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Fig. 2 | Genetics Selection Evolution

Fig. 2

From: Why breed disease-resilient livestock, and how?

Fig. 2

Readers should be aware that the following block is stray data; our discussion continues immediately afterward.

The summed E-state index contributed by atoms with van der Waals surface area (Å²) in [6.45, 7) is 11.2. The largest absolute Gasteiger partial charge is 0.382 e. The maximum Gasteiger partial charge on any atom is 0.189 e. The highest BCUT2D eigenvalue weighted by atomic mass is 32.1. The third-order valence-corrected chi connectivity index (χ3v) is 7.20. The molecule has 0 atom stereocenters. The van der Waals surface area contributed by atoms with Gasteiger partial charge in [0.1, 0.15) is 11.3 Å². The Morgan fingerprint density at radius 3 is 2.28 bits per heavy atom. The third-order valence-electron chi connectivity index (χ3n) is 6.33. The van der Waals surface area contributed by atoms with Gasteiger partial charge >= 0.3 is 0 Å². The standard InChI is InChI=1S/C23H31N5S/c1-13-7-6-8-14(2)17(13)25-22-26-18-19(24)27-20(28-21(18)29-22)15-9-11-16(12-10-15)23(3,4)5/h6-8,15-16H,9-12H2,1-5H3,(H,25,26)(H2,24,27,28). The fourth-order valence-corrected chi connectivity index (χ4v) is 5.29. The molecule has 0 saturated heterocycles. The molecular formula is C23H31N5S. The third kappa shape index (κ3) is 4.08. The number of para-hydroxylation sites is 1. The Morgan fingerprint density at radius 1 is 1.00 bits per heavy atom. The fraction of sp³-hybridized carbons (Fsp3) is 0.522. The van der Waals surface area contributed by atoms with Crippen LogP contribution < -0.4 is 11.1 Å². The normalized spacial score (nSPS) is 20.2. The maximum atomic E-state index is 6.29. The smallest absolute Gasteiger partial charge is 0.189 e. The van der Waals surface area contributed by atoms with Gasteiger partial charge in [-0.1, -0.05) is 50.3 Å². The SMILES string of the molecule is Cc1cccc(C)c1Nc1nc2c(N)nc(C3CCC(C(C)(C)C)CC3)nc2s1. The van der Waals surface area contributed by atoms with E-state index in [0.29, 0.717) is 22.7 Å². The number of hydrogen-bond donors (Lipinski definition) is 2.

Published estimates of the relationship between resistance and tolerance in plants and animals. a Genetic correlation estimates between resistance and tolerance in various plant and animal species (quantified in ways that do not necessarily correspond to our "Theoretical framework" section of above). The error bars represent the 95% confidence interval (± 1.96 standard errors around the estimate, some of these were derived from the published P values). Black symbols: infectious diseases, white symbols: other stressors. Data from [128] (Arabidopsis versus insects), [129] (Ipomoea versus insects), [130] (Brassica versus frost), [131] (Mimulus versus mosaic virus), [55] (tiger shrimp versus Taura virus), [132] (chicken versus ascites), [133] (Solanum versus insects), [134] (Arabidopsis versus frost and heat), [135] (sheep versus nematode), [84] (turbot versus skin parasite). b Estimated means with 68% confidence ellipsoids (± 1 standard error around the bivariate mean) for tolerance and resistance of inbred mouse strains to three different types of pathogens. Black data points: tolerance of five inbred mouse strains to the malaria parasite Plasmodium chabaudi (regression of body weight [solid ellipsoids] or erythrocyte density [dashed] on pathogen load) in relation to the reverse of pathogen load (data from Fig. 3 in [22]; ~ 30 animals per subclass). White data points: tolerance of three inbred mouse strains to the nematode Heligmosomoides bakeri (correlation of carcass weight with two counts of pathogen load: solid and dashed ellipsoids) in relation to the reverse of pathogen load (data from Table 3 and Fig. 1 in [136]; 10 animals per subclass). Blue data points: tolerance of four inbred mouse strains to the bacterium Listeria monocytogenes (regression of scaled body weight on pathogen load) in relation to the reverse of pathogen load (data from Fig. 2 in [114]; 10 animals per strain, with two strains further subdivided into survivors and non-survivors)

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